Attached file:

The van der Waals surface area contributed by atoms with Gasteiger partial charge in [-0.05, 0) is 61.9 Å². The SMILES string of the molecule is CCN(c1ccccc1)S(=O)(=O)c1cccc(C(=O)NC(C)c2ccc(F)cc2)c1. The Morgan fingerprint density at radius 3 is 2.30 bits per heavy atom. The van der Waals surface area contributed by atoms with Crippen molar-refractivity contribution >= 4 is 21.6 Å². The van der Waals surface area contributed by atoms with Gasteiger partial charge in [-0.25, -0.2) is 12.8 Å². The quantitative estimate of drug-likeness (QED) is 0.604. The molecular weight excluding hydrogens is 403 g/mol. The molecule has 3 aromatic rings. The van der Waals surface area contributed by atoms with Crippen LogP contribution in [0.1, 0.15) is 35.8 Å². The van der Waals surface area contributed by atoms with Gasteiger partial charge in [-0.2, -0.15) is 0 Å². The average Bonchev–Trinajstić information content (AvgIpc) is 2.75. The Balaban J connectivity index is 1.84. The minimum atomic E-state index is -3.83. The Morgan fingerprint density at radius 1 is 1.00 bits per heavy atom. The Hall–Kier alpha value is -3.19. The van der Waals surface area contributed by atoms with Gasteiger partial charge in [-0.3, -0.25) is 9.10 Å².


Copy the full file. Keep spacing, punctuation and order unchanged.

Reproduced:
The van der Waals surface area contributed by atoms with Gasteiger partial charge in [-0.05, 0) is 61.9 Å². The SMILES string of the molecule is CCN(c1ccccc1)S(=O)(=O)c1cccc(C(=O)NC(C)c2ccc(F)cc2)c1. The Morgan fingerprint density at radius 3 is 2.30 bits per heavy atom. The van der Waals surface area contributed by atoms with Crippen molar-refractivity contribution >= 4 is 21.6 Å². The van der Waals surface area contributed by atoms with Gasteiger partial charge in [-0.25, -0.2) is 12.8 Å². The quantitative estimate of drug-likeness (QED) is 0.604. The molecular weight excluding hydrogens is 403 g/mol. The molecule has 3 aromatic rings. The van der Waals surface area contributed by atoms with Crippen LogP contribution in [0.1, 0.15) is 35.8 Å². The van der Waals surface area contributed by atoms with Gasteiger partial charge in [-0.2, -0.15) is 0 Å². The average Bonchev–Trinajstić information content (AvgIpc) is 2.75. The Balaban J connectivity index is 1.84. The minimum atomic E-state index is -3.83. The Morgan fingerprint density at radius 1 is 1.00 bits per heavy atom. The Hall–Kier alpha value is -3.19. The van der Waals surface area contributed by atoms with Gasteiger partial charge in [-0.3, -0.25) is 9.10 Å².